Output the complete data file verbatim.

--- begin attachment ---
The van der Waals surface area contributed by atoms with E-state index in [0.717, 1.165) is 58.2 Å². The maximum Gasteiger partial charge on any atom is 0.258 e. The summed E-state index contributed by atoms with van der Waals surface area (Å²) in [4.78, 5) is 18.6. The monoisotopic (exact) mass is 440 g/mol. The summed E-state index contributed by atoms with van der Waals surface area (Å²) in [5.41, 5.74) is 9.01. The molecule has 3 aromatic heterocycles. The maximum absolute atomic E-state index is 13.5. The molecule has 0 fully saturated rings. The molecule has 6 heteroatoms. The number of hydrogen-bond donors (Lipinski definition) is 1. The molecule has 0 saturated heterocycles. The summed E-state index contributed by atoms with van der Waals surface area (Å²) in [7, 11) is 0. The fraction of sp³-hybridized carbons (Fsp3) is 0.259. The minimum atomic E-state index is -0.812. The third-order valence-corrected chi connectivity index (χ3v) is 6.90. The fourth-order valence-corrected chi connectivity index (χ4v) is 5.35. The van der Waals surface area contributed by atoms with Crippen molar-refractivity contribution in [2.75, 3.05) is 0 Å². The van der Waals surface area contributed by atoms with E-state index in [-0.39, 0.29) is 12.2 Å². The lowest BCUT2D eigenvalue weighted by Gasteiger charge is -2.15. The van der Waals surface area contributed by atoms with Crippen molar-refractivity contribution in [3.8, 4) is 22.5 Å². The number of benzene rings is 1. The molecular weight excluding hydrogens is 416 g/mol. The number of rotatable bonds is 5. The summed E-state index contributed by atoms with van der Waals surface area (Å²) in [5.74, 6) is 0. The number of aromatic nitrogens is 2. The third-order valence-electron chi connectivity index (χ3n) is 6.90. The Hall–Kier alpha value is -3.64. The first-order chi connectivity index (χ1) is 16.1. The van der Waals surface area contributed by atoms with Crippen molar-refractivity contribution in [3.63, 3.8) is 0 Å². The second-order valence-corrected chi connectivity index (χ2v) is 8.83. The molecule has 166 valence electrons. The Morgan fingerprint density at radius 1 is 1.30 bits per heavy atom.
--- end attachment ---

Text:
The van der Waals surface area contributed by atoms with E-state index in [0.717, 1.165) is 58.2 Å². The maximum Gasteiger partial charge on any atom is 0.258 e. The summed E-state index contributed by atoms with van der Waals surface area (Å²) in [4.78, 5) is 18.6. The monoisotopic (exact) mass is 440 g/mol. The summed E-state index contributed by atoms with van der Waals surface area (Å²) in [5.41, 5.74) is 9.01. The molecule has 3 aromatic heterocycles. The maximum absolute atomic E-state index is 13.5. The molecule has 0 fully saturated rings. The molecule has 6 heteroatoms. The number of hydrogen-bond donors (Lipinski definition) is 1. The molecule has 0 saturated heterocycles. The summed E-state index contributed by atoms with van der Waals surface area (Å²) in [7, 11) is 0. The fraction of sp³-hybridized carbons (Fsp3) is 0.259. The minimum atomic E-state index is -0.812. The third-order valence-corrected chi connectivity index (χ3v) is 6.90. The fourth-order valence-corrected chi connectivity index (χ4v) is 5.35. The van der Waals surface area contributed by atoms with Crippen molar-refractivity contribution in [2.75, 3.05) is 0 Å². The van der Waals surface area contributed by atoms with E-state index in [-0.39, 0.29) is 12.2 Å². The lowest BCUT2D eigenvalue weighted by Gasteiger charge is -2.15. The van der Waals surface area contributed by atoms with Crippen molar-refractivity contribution in [3.8, 4) is 22.5 Å². The number of benzene rings is 1. The molecular weight excluding hydrogens is 416 g/mol. The number of rotatable bonds is 5. The summed E-state index contributed by atoms with van der Waals surface area (Å²) in [5.74, 6) is 0. The number of aromatic nitrogens is 2. The third-order valence-electron chi connectivity index (χ3n) is 6.90. The Hall–Kier alpha value is -3.64. The first-order chi connectivity index (χ1) is 16.1. The van der Waals surface area contributed by atoms with Crippen molar-refractivity contribution in [3.63, 3.8) is 0 Å². The second-order valence-corrected chi connectivity index (χ2v) is 8.83. The molecule has 166 valence electrons. The Morgan fingerprint density at radius 1 is 1.30 bits per heavy atom.